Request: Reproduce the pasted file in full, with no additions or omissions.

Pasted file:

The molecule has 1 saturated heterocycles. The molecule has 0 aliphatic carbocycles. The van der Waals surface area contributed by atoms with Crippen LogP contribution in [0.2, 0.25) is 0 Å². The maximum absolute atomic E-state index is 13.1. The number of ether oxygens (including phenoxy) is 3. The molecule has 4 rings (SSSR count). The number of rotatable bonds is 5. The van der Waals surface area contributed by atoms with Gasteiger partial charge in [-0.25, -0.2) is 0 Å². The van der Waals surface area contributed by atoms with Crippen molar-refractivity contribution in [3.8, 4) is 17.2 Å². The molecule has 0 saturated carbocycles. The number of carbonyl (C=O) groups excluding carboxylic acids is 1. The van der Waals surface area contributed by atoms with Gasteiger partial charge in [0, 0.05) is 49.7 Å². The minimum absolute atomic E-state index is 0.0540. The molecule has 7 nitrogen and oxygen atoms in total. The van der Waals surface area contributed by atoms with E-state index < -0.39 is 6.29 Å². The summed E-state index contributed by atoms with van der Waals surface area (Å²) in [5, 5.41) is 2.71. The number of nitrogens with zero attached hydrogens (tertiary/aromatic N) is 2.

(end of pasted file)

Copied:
The molecule has 1 saturated heterocycles. The molecule has 0 aliphatic carbocycles. The van der Waals surface area contributed by atoms with Crippen LogP contribution in [0.2, 0.25) is 0 Å². The maximum absolute atomic E-state index is 13.1. The number of ether oxygens (including phenoxy) is 3. The molecule has 4 rings (SSSR count). The number of rotatable bonds is 5. The van der Waals surface area contributed by atoms with Gasteiger partial charge in [-0.25, -0.2) is 0 Å². The van der Waals surface area contributed by atoms with Crippen molar-refractivity contribution in [3.8, 4) is 17.2 Å². The molecule has 0 saturated carbocycles. The number of carbonyl (C=O) groups excluding carboxylic acids is 1. The van der Waals surface area contributed by atoms with Gasteiger partial charge in [0, 0.05) is 49.7 Å². The minimum absolute atomic E-state index is 0.0540. The molecule has 7 nitrogen and oxygen atoms in total. The van der Waals surface area contributed by atoms with E-state index < -0.39 is 6.29 Å². The summed E-state index contributed by atoms with van der Waals surface area (Å²) in [5, 5.41) is 2.71. The number of nitrogens with zero attached hydrogens (tertiary/aromatic N) is 2.